I wrote the following nearly forty years ago. I’m not sure where I was going with it but like most of my writing from those olden times I must have had a premonition that one day I would look back and wonder. It is what made me look back that interests me.

I wish I could remember what blog I was reading recently that referred to the “new wave” of young indie-authors for I would certainly provide a link. It was one of those writings that, like jalapeno peppers, comes back and bites you long after consumption. I appreciate it when something that someone has created can do that. They plant a little seed in your mind and after sufficient germination the message blossoms and you realize that what was written has become a part of your thoughts. I would however hasten to add the word “current” to the term “new wave” because as far back as I can remember there has always been a new wave of sorts, whether in music, art, or writing. It also applies to science, technology and life in general. What was “cutting edge” a few years ago has long been forgotten, replaced by new ideas and products from new wave thinkers and designers.

Waves are like that. There’s always another one on the way.

The writer of the blog questioned why there seemed to be more of these new creative voices today than ever before. While I was surprised he didn’t provide the simple answer I considered that this might have been his way of making me think about the question. The internet has provided a platform and for good or bad anyone can now publish their message. Everyone has a voice and everyone has something to say.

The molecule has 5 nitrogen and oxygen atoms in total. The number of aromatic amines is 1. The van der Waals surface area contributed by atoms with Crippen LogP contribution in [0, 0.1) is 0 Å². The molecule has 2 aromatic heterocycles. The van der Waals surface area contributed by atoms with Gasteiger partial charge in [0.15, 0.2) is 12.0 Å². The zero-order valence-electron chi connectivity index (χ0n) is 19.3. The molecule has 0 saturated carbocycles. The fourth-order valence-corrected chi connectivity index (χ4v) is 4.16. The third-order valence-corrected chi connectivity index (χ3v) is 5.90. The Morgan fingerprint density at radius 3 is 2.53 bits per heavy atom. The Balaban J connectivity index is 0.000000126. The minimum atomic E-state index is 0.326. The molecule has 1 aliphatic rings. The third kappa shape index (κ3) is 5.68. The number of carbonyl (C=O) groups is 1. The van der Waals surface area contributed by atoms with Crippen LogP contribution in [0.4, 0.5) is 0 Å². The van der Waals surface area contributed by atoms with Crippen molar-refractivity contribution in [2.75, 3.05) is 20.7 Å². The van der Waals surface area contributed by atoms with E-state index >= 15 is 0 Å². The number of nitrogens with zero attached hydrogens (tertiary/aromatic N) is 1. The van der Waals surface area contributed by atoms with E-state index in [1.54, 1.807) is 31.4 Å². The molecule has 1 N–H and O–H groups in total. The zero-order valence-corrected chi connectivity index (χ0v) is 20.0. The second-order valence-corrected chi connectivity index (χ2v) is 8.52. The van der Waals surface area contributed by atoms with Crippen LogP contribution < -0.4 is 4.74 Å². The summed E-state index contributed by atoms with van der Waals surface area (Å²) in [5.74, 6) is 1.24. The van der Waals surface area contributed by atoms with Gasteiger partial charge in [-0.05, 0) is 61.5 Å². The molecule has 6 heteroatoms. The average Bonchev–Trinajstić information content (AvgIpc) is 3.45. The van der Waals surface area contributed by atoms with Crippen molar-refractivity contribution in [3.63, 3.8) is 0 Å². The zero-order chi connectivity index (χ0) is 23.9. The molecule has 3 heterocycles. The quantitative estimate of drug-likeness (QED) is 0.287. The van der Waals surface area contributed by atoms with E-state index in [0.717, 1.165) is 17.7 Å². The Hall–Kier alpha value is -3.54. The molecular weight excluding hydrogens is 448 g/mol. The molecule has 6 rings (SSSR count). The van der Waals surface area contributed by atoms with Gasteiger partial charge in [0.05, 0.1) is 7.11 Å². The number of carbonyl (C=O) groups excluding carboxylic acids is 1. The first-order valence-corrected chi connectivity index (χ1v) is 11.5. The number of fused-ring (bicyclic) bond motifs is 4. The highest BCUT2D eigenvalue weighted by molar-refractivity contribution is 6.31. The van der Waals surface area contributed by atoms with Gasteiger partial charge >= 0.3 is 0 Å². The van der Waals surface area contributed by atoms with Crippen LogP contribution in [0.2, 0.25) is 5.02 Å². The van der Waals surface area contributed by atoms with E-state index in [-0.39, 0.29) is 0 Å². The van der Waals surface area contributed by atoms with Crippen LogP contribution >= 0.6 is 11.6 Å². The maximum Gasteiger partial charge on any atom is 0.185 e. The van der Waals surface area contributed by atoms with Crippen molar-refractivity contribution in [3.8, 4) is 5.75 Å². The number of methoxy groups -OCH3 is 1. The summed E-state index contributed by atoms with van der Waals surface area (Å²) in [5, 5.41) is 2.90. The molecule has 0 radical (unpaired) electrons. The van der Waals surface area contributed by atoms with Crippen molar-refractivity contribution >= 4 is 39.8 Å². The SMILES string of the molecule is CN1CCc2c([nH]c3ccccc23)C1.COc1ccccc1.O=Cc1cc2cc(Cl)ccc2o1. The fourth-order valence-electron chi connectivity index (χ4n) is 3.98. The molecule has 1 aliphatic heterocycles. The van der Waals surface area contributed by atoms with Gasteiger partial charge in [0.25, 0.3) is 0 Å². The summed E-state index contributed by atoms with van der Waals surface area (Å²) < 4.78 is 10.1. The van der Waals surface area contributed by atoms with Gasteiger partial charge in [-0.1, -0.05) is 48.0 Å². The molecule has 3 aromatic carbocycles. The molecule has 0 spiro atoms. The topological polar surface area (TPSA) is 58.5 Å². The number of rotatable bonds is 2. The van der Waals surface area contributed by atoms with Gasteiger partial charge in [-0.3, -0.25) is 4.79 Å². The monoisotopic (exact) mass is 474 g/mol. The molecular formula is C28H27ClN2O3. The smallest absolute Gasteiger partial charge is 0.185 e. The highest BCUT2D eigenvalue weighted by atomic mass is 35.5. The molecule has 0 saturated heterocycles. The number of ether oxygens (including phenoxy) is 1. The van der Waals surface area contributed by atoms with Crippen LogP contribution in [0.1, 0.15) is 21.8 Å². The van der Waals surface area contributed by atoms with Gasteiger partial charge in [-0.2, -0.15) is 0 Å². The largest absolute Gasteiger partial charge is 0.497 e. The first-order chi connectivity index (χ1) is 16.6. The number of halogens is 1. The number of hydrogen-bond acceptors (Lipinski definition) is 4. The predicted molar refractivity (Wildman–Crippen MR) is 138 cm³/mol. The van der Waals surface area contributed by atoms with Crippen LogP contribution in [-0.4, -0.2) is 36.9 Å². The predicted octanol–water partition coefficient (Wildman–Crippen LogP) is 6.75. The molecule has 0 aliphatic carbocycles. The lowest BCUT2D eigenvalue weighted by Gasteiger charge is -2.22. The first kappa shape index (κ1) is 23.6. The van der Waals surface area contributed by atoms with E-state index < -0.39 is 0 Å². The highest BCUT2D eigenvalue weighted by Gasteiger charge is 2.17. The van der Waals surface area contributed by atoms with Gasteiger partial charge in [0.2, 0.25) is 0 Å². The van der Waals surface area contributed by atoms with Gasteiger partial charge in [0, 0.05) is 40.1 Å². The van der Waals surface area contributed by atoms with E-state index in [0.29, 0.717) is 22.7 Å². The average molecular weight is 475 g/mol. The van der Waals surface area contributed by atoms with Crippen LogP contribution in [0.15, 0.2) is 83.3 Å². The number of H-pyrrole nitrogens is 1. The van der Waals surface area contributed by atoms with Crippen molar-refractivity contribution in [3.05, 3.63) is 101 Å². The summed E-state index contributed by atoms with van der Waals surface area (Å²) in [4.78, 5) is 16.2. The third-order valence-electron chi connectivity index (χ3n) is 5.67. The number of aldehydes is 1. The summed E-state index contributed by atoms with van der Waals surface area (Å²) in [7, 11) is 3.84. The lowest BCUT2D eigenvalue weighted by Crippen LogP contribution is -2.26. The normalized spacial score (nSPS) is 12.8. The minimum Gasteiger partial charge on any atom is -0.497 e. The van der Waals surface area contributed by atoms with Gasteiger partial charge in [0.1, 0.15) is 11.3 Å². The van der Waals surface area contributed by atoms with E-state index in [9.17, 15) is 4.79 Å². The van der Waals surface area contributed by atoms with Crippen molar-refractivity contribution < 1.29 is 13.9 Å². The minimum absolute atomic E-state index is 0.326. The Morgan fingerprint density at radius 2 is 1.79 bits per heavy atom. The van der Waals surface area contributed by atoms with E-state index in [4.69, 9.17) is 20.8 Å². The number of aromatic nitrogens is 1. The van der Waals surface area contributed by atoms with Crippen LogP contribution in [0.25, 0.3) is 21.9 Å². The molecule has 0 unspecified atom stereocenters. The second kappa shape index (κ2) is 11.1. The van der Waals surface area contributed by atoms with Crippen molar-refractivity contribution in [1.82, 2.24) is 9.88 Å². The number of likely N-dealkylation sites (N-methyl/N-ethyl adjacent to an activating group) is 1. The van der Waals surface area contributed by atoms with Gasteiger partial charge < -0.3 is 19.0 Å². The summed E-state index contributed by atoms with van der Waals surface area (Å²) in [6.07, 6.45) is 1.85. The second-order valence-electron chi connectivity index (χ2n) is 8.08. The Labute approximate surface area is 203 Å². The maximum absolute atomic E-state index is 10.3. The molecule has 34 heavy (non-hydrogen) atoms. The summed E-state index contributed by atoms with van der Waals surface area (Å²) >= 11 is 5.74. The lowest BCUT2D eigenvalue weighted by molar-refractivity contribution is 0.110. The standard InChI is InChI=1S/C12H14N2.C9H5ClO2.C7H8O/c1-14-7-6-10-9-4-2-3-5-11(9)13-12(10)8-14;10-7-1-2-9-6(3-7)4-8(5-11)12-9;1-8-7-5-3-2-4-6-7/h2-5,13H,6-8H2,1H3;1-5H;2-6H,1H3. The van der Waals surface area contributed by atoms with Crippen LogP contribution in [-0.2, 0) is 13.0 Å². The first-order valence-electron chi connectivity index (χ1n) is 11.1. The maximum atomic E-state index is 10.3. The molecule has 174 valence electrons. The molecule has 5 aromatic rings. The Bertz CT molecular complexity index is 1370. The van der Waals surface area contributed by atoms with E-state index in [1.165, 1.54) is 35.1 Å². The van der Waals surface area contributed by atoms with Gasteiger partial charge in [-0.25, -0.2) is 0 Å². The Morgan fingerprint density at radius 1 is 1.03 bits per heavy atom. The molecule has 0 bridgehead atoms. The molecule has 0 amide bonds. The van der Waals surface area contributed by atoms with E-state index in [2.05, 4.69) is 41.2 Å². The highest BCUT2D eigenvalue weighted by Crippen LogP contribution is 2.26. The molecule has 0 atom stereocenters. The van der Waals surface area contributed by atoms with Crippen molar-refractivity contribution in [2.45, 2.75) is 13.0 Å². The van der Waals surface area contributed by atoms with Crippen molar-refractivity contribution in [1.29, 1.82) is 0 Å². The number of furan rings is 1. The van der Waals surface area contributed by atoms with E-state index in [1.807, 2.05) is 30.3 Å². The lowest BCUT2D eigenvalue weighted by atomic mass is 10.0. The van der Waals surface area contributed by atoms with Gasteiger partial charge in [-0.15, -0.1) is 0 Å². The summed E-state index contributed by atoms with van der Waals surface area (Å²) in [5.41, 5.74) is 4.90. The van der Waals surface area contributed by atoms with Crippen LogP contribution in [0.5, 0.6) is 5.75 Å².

All you have to do is listen.

I’m pleased to be a part of this community and who knows…one of my books might just be the one to ride it to shore. Like Brian Wilson said…catch a wave and you’re sitting on top of the world.


Within the shadows, without the light, unicorns prance while pan-pipes lay a bed of hushed harmony.  Fragile butterflies flutter between stone turrets resting only briefly amid rich ivy as they flit their way across sunlit castle walls.

Within the light, without the shadows, there is honesty and truth. It is called ‘reality’.

Some say it needs no creative process to survive. Simply put, all that is experienced is all that there is. There are no unicorns.

Between realms there lies a better world. A delicate blend of truth and dreams where fabled creatures, when called upon, may exist. A mixture of warm imagination and cold reality. Sprinkles of hope and guidance spiced with seasoned knowledge and understanding. Gently stirred and mixed yet somehow keeping separate the shadow and the light. This delicate blend of truth and fantasy…of realists and dreamers. Each needs what is unique to the other. Reality requires the elasticity of imagination to stretch boundaries and expand horizons. Creativity needs reality to temper dreams into possibility. Without the other, each suffer.

Where once they sailed the ocean blue, today they sail through darkened space, one daring to dream and one daring to try. Together they have reached the stars.